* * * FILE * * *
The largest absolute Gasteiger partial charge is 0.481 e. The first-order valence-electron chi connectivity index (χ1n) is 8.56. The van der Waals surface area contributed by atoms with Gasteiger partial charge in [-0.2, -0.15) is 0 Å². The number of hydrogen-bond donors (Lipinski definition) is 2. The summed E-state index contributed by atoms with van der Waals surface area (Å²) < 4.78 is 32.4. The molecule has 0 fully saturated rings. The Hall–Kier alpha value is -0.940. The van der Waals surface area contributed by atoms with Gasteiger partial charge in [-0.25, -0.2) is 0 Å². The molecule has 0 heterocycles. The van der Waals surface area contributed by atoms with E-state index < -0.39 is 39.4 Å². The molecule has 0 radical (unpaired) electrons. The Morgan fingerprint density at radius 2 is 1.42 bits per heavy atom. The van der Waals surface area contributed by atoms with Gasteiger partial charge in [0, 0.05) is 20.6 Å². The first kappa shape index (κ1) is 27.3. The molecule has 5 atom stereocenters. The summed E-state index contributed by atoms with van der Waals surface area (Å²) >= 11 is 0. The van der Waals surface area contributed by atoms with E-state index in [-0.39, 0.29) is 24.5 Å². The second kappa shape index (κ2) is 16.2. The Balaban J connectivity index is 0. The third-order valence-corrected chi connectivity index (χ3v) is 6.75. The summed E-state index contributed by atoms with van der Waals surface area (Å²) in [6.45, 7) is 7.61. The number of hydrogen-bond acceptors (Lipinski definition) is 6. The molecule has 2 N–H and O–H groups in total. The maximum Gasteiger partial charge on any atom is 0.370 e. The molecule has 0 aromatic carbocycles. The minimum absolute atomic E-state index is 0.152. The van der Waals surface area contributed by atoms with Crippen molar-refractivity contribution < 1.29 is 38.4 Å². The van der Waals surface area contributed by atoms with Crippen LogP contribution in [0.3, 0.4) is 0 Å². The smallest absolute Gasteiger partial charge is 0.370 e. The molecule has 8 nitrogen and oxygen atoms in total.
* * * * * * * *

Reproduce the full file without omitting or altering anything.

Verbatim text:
The largest absolute Gasteiger partial charge is 0.481 e. The first-order valence-electron chi connectivity index (χ1n) is 8.56. The van der Waals surface area contributed by atoms with Gasteiger partial charge in [-0.2, -0.15) is 0 Å². The number of hydrogen-bond donors (Lipinski definition) is 2. The summed E-state index contributed by atoms with van der Waals surface area (Å²) < 4.78 is 32.4. The molecule has 0 fully saturated rings. The Hall–Kier alpha value is -0.940. The van der Waals surface area contributed by atoms with Gasteiger partial charge in [-0.25, -0.2) is 0 Å². The molecule has 0 heterocycles. The van der Waals surface area contributed by atoms with E-state index < -0.39 is 39.4 Å². The molecule has 0 radical (unpaired) electrons. The Morgan fingerprint density at radius 2 is 1.42 bits per heavy atom. The van der Waals surface area contributed by atoms with Gasteiger partial charge in [0, 0.05) is 20.6 Å². The first kappa shape index (κ1) is 27.3. The molecule has 5 atom stereocenters. The summed E-state index contributed by atoms with van der Waals surface area (Å²) >= 11 is 0. The van der Waals surface area contributed by atoms with E-state index in [-0.39, 0.29) is 24.5 Å². The second kappa shape index (κ2) is 16.2. The Balaban J connectivity index is 0. The third-order valence-corrected chi connectivity index (χ3v) is 6.75. The summed E-state index contributed by atoms with van der Waals surface area (Å²) in [6.45, 7) is 7.61. The number of hydrogen-bond acceptors (Lipinski definition) is 6. The molecule has 2 N–H and O–H groups in total. The maximum Gasteiger partial charge on any atom is 0.370 e. The molecule has 0 aromatic carbocycles. The minimum absolute atomic E-state index is 0.152. The van der Waals surface area contributed by atoms with Crippen molar-refractivity contribution < 1.29 is 38.4 Å². The van der Waals surface area contributed by atoms with Crippen LogP contribution in [0.3, 0.4) is 0 Å². The smallest absolute Gasteiger partial charge is 0.370 e. The molecule has 8 nitrogen and oxygen atoms in total.